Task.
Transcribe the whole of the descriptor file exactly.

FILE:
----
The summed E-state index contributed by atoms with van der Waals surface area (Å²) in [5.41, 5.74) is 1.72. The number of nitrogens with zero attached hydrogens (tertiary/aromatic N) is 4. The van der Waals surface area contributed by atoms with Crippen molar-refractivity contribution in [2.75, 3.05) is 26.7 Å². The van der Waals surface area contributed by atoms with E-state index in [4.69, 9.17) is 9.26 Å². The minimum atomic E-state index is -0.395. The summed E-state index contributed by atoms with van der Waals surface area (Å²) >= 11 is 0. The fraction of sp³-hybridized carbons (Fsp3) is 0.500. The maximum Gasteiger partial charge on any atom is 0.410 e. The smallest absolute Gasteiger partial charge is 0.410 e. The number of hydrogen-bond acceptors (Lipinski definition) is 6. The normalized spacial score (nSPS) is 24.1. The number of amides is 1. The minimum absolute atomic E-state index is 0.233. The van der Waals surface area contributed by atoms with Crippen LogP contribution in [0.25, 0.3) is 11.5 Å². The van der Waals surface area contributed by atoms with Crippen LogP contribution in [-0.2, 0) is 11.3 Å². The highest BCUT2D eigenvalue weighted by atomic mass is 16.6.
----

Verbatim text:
The summed E-state index contributed by atoms with van der Waals surface area (Å²) in [5.41, 5.74) is 1.72. The number of nitrogens with zero attached hydrogens (tertiary/aromatic N) is 4. The van der Waals surface area contributed by atoms with Crippen molar-refractivity contribution in [2.75, 3.05) is 26.7 Å². The van der Waals surface area contributed by atoms with E-state index in [4.69, 9.17) is 9.26 Å². The minimum atomic E-state index is -0.395. The summed E-state index contributed by atoms with van der Waals surface area (Å²) >= 11 is 0. The fraction of sp³-hybridized carbons (Fsp3) is 0.500. The maximum Gasteiger partial charge on any atom is 0.410 e. The smallest absolute Gasteiger partial charge is 0.410 e. The number of hydrogen-bond acceptors (Lipinski definition) is 6. The normalized spacial score (nSPS) is 24.1. The number of amides is 1. The minimum absolute atomic E-state index is 0.233. The van der Waals surface area contributed by atoms with Crippen LogP contribution in [0.25, 0.3) is 11.5 Å². The van der Waals surface area contributed by atoms with Crippen LogP contribution in [-0.2, 0) is 11.3 Å². The highest BCUT2D eigenvalue weighted by atomic mass is 16.6.